Northeastern University has received a five-year, $3.1 million grant from the National Science Foundation to build on the success of its innovative Integrative Graduate Education and Research Traineeship (IGERT) nanomedicine program through the development of new global research and educational partnerships.
The new partners include Harvard Medical School, the University of Puerto Rico at Mayaguez, Tuskegee University and universities in Naples, Italy; Sao Paulo, Brazil, York, England; and Delhi.
The program will offer highly competitive fellowships to outstanding doctoral students in science, technology, and mathematics disciplines for research training in nanomedicine.
IGERT fellows from Northeastern and partner universities will have the opportunity to conduct research at Northeastern and Harvard-affiliated hospitals during their fellowship.
Srinivas Sridhar, director of Northeastern’s IGERT nanomedicine program, noted that the National Science Foundation (NSF) funds fewer than 5 percent of IGERT program proposals. “The new award is an endorsement of the current nanomedicine program, as well as the vision presented in the new proposal,” he said.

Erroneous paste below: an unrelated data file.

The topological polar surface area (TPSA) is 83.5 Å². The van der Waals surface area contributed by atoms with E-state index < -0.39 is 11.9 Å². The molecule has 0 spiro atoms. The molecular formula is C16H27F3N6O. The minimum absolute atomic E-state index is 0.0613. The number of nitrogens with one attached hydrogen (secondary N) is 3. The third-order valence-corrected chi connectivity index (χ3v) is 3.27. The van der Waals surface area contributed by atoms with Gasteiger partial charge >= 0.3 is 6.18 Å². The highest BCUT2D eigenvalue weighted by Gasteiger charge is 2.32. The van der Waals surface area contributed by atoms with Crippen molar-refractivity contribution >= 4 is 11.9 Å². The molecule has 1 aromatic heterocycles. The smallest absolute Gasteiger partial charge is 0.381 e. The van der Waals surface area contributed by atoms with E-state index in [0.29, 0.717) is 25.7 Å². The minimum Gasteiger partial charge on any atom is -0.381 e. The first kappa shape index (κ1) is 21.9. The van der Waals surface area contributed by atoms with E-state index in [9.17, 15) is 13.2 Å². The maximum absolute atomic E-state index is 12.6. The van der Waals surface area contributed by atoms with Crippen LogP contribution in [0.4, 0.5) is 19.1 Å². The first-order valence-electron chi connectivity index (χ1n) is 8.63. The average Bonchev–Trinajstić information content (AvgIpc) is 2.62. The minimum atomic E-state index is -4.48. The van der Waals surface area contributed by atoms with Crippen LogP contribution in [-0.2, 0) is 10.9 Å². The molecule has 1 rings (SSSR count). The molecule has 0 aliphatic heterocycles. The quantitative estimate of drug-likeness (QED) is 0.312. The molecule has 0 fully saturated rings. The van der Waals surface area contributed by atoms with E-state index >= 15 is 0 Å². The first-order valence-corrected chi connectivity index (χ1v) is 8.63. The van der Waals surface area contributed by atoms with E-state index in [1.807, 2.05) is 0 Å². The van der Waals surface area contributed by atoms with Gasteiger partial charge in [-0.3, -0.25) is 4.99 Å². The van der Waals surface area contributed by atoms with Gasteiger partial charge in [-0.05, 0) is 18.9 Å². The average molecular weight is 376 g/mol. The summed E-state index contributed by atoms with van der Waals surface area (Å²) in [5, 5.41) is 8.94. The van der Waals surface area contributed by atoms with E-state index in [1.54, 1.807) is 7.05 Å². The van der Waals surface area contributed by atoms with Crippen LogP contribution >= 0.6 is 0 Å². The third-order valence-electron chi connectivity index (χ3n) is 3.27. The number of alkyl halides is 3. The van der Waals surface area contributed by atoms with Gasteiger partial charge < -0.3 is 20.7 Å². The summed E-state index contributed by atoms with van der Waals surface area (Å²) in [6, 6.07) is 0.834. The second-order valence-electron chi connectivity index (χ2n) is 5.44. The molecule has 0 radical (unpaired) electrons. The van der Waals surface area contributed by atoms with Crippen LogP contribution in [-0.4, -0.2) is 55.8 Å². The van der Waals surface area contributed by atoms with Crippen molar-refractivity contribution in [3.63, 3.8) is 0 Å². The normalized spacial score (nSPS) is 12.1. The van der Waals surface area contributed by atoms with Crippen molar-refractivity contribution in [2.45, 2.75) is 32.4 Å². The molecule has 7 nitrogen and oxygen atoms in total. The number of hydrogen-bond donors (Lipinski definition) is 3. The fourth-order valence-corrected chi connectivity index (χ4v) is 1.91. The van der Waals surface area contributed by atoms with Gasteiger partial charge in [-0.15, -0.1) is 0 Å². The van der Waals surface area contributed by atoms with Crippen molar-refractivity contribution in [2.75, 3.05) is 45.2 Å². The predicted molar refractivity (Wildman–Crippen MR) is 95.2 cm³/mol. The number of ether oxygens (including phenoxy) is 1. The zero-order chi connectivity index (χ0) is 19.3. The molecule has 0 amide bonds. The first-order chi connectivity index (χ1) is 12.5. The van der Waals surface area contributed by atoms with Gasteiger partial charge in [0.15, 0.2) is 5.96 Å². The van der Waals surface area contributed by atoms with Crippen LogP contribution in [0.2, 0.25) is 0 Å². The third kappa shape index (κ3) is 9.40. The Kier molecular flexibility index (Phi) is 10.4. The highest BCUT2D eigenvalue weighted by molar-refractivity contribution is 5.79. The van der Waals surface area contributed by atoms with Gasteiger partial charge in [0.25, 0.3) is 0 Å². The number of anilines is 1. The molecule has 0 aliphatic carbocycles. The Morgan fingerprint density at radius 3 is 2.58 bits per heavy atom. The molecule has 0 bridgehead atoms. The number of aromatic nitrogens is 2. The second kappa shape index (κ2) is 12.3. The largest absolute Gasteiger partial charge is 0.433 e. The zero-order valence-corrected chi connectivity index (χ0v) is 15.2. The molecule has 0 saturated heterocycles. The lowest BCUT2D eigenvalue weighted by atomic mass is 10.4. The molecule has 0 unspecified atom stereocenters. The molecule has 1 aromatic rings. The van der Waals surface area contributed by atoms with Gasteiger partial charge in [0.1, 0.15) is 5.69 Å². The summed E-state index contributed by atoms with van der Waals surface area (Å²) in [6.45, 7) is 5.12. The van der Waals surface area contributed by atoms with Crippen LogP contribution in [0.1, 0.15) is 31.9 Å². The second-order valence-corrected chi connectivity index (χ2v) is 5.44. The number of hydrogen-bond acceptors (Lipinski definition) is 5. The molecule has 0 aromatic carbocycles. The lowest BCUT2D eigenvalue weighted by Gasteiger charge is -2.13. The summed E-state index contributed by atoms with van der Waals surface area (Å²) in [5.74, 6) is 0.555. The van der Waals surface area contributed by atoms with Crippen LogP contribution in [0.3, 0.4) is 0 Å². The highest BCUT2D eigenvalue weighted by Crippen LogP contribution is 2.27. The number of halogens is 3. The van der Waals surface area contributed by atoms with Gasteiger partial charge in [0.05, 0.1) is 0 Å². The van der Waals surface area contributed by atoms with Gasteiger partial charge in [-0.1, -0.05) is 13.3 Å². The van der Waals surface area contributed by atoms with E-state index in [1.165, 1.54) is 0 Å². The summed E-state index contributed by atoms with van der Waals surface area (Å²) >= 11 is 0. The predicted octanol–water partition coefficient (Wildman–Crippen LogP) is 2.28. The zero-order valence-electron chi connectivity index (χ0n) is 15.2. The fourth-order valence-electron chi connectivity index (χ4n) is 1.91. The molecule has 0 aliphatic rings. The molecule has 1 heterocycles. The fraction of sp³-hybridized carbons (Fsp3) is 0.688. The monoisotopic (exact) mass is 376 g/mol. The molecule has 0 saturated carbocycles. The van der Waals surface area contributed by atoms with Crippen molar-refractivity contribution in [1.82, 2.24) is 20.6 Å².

Sridhar, a professor of physics at Northeastern, added that “nanomedicine is an emerging field and in this program the fellows will learn how to translate fundamental knowledge in nanoscience and nanotechnology into medical treatments that have the potential to save lives.”
Fellows will help develop new nanotechnology-based approaches to deliver drugs for treating cancer, cardiovascular disease, and other illnesses. Fellows can also participate in internships working with scientists in research hospitals, government laboratories and industry.
When Northeastern’s first IGERT program in nanomedicine was established in 2005, it included the world’s first PhD program in nanomedicine. The new NSF grant will support the development a new standalone PhD program open to non-IGERT students as well as fellows.
Nanomedicine research and education spans seven departments at Northeastern, including biology, chemistry, physics, chemical engineering, mechanical and industrial engineering, electrical and computer engineering and pharmaceutical sciences.
The new program will be under the direction of Sridhar, Mansoor Amiji, professor and chair of the department of pharmaceutical sciences, and Laura Lewis, chair of the department of chemical engineering.